Thursday, 3 December 2009

Selapatana & Alepis Executions

1858 saw Swansea flourishing with ships and sailors of all nationalities, a thriving port. It was a rough, often dangerous environment. On the evening of 16th February 1858 the body of Atanasio Mitrepann, a twenty five year old cook on board the 'Penelope', was discovered in a canal near the Strand.
Watchmen had overheard harsh words being spoken in foreign language and a scuffle, and when they heard a loud splash, they hurried to the spot. By lantern light and using a boat hook they pulled Mitrepann's body from the water. He was dead, and had numerous wounds on his body; his head was beaten to a pulp.
A sling shot, consisting of strong rope and a iron ball was found on the canal bank. It was assumed to be the weapon which had caused such terrible injuries to Mitrepann's skull.
It quickly became clear that the dead man had gone that evening, together with two Greek sailors (23 year old Panotis Alepis and 28 year old Manoeli Selapatana) to a dancing house, the Powell's Arms in High Street. The Greeks had recently arrived in Swansea looking for jobs in one of the ships. One of them had been seen wearing a plaid cap similar to one found on the canal.
The following events were recounted in The Cambrian newspaper;

The two men were seen to enter their lodging house, the Jolly Tar in Wind Street, some short time after nine o' clock on the night in question. One immediately ran out of the back of the house and washed out a pocket handerkerchief which afterwards he threw upon a jack before the kitchen fire to dry, and this handerkerchief had several spots upon it, suppose to be blood.

The two sailors were arrested on the same night, within an hour of the murder. The cause of the argument was not made clear but supposed that drink had played a part in it. The moral tone of the Cambrian report (not to mention its inherant racism) seem hard to believe from todays perspective:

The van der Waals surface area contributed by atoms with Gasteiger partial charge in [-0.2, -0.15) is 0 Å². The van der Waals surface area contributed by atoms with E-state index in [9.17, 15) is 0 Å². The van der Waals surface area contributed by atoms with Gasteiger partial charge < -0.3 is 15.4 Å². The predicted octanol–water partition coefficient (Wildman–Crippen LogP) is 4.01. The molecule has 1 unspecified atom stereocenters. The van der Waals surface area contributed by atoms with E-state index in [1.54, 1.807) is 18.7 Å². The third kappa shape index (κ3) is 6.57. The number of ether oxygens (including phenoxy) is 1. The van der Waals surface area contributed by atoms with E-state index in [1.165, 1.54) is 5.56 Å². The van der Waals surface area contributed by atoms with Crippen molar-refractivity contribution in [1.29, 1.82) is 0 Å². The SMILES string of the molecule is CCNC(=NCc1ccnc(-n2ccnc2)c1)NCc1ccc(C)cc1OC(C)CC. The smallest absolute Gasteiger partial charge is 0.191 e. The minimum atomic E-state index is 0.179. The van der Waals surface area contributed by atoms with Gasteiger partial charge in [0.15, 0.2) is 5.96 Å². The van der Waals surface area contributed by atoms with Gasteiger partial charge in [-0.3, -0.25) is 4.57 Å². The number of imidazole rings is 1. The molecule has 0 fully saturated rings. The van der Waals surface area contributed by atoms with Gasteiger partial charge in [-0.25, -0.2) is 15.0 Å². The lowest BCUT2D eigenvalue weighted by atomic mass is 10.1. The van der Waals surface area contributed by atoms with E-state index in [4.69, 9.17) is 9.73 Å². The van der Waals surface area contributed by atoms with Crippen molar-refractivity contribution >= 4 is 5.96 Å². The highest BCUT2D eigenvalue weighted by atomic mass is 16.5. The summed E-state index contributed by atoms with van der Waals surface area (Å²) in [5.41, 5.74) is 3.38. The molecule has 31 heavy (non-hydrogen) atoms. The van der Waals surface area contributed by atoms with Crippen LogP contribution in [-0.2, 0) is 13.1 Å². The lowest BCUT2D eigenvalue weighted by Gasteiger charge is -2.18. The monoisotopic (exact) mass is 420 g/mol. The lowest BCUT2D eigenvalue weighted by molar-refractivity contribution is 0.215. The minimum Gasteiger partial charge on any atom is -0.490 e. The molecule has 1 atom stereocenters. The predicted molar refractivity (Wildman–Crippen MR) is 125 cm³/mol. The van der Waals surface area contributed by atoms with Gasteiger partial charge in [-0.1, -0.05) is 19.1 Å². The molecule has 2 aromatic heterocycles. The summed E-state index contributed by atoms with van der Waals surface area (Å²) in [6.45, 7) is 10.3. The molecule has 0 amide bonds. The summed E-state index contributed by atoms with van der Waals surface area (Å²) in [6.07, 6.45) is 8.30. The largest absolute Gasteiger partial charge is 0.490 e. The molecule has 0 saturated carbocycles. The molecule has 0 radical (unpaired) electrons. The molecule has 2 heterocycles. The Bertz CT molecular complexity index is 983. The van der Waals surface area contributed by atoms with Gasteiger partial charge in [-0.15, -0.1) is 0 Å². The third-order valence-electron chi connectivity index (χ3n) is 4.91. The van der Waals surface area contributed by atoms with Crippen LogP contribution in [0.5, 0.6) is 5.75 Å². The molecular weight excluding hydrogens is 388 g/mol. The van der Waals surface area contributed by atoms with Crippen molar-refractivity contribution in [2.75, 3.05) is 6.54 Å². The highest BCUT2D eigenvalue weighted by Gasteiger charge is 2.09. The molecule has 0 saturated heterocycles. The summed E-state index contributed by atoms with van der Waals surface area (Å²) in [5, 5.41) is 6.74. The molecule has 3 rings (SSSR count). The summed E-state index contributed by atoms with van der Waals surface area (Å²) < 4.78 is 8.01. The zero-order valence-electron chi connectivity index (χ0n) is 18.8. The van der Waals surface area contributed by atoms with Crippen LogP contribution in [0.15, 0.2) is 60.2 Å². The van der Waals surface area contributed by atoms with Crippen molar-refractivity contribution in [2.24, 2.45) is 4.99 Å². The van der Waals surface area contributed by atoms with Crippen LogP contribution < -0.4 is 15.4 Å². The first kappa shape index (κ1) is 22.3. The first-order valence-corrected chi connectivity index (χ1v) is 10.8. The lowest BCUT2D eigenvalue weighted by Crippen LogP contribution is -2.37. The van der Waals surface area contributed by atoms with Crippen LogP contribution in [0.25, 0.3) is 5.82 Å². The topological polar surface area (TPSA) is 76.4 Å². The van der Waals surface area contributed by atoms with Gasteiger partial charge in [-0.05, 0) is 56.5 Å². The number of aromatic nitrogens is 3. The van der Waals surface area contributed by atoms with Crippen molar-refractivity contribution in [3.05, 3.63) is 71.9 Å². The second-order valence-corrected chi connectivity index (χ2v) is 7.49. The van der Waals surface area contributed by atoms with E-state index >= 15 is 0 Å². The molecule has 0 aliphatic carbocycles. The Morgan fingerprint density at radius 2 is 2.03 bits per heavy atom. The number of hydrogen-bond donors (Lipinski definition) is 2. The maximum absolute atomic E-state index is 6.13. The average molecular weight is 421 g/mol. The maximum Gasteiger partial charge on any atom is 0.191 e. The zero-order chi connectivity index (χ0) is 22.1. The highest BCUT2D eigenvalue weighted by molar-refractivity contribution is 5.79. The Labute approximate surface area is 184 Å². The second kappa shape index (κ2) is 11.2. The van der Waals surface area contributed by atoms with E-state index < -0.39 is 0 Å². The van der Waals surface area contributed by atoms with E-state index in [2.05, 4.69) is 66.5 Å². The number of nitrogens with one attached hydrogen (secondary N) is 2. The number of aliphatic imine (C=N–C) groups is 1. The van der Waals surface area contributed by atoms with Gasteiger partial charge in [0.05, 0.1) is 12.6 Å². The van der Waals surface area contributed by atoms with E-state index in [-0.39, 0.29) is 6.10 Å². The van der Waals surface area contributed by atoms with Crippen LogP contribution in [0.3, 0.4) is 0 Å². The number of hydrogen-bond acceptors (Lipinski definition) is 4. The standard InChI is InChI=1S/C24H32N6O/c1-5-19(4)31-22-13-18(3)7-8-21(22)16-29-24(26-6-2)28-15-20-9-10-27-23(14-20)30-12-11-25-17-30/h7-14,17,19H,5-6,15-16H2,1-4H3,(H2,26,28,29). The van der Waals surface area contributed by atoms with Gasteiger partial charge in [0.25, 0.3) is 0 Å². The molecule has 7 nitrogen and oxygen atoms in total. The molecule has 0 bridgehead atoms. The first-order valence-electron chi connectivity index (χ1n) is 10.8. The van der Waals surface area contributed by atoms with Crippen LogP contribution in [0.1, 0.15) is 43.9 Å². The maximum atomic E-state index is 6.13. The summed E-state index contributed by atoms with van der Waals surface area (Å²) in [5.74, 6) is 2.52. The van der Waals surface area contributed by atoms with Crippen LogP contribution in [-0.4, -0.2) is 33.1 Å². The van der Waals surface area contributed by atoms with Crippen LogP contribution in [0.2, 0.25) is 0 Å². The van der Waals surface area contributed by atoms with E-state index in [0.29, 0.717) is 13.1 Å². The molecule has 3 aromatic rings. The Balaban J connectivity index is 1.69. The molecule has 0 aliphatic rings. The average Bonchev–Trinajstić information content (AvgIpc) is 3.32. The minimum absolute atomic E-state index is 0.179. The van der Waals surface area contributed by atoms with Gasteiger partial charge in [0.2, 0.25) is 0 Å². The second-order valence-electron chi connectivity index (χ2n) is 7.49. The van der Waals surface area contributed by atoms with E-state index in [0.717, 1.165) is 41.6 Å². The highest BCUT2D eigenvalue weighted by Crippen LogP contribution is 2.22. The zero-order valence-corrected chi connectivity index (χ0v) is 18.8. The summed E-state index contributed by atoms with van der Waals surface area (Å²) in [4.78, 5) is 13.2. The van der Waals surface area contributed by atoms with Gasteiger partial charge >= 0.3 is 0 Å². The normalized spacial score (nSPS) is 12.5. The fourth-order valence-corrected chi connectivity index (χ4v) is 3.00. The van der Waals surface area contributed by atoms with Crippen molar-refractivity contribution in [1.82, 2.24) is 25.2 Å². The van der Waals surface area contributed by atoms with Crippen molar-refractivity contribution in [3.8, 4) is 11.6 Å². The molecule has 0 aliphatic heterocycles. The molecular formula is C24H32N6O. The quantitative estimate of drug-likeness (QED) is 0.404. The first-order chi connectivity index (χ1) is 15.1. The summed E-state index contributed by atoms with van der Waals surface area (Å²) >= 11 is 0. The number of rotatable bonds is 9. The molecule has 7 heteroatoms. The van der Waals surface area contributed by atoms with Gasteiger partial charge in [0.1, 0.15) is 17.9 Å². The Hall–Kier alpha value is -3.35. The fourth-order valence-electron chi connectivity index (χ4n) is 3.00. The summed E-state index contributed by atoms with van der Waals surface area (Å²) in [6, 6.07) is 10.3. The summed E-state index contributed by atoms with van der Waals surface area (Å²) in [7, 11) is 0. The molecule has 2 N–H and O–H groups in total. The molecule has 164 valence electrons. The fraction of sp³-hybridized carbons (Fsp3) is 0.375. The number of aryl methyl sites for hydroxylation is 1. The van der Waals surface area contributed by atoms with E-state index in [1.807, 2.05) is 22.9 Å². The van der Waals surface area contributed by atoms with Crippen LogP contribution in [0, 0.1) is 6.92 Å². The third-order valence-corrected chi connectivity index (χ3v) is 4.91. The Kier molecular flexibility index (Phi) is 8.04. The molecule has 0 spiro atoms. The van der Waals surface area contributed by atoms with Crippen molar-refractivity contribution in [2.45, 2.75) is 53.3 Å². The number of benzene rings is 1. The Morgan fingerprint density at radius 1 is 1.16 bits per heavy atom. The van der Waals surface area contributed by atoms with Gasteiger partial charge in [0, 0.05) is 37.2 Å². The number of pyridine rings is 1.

For the credit of Englishmen, aye Welsh too, we're glad to be able to say that the persons implicated in this atrocious act are foreigners, Greek sailors, whose long-bladed knives carried as daggers behind their backs make every english heart shudder at the very sight and which are too often drawn and used on the slightest provocation.

Alepis & Selapatana were found guilty of murder and sentenced to death. The day set, 20th March 1858, was one of sunshine with bright, cloudless sky. The scaffold was erected southwest of the prison, on the sand dunes around 250 yards outside the walls. A huge crowd of between 18,000 and 200,000 people ('street arabs' homeless children, women with babies and what the Cambrian called 'labourers, carpenters, engineers and mechanics of every grade and description') arrived to witness the execution.
The condemned men had retired at eight o' clock the night before, but from midnight onwards they had been preparing themselves. They ate nothing, saying food would be superfluous but had constantly smoked their pipes - a luxury allowed to them by the jails authorities.

At twenty to eight in the morning, officials went to the condemned cell, and the hangman Calcraft strapped the men's hand behind their backs. The grim party then walked calmly to the gallows. The Cambrian:

Up to this time the men had been screened from the immense multidudes gathered in front of the gaol but now they mounted the drop and met the gaze of that vast crowd, still they were unawed by the light of those 18,000 upturned faces, themselves the object of attraction.

When the condemned men appeared a hushed murmur ran through the crowd, but there were no screams, cries or angry shouts. The two Greeks joined hands for a moment and Calcraft shook their hands. As the clock struck eight, a bolt was drawn and the two men fell to their deaths.

The Cambrian:

Alepis seemed to die almost without struggle, but with his unfortunate companion Selapatana it was different. He heaved violently for some six or seven minutes, but neither required that the executioner should pull their legs in order to shorten the miserable existence.

After the execution, the crowd quickly dispersed, however the bodies were left to hang for a further hour. The scaffold was then removed.

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